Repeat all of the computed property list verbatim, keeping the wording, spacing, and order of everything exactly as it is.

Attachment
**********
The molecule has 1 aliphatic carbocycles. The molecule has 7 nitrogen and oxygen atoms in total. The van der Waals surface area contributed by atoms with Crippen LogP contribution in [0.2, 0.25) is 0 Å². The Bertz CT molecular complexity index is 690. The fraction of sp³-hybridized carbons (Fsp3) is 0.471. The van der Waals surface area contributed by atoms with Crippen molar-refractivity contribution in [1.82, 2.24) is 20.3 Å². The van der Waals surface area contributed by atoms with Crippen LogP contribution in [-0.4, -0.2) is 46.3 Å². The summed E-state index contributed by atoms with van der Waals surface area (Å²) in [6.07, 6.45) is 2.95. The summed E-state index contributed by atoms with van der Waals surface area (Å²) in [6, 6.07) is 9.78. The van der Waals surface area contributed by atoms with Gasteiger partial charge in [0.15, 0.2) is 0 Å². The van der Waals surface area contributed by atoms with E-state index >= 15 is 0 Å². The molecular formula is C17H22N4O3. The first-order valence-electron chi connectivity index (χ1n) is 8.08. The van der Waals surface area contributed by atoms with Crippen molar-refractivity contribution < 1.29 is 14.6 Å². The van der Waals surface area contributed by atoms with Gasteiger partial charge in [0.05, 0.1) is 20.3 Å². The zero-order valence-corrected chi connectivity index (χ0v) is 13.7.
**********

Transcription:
The molecule has 1 aliphatic carbocycles. The molecule has 7 nitrogen and oxygen atoms in total. The van der Waals surface area contributed by atoms with Crippen LogP contribution in [0.2, 0.25) is 0 Å². The Bertz CT molecular complexity index is 690. The fraction of sp³-hybridized carbons (Fsp3) is 0.471. The van der Waals surface area contributed by atoms with Crippen molar-refractivity contribution in [1.82, 2.24) is 20.3 Å². The van der Waals surface area contributed by atoms with Crippen LogP contribution in [-0.4, -0.2) is 46.3 Å². The summed E-state index contributed by atoms with van der Waals surface area (Å²) in [6.07, 6.45) is 2.95. The summed E-state index contributed by atoms with van der Waals surface area (Å²) in [6, 6.07) is 9.78. The van der Waals surface area contributed by atoms with Gasteiger partial charge in [0.15, 0.2) is 0 Å². The van der Waals surface area contributed by atoms with E-state index >= 15 is 0 Å². The molecular formula is C17H22N4O3. The first-order valence-electron chi connectivity index (χ1n) is 8.08. The van der Waals surface area contributed by atoms with Crippen molar-refractivity contribution < 1.29 is 14.6 Å². The van der Waals surface area contributed by atoms with Gasteiger partial charge in [0.05, 0.1) is 20.3 Å². The zero-order valence-corrected chi connectivity index (χ0v) is 13.7.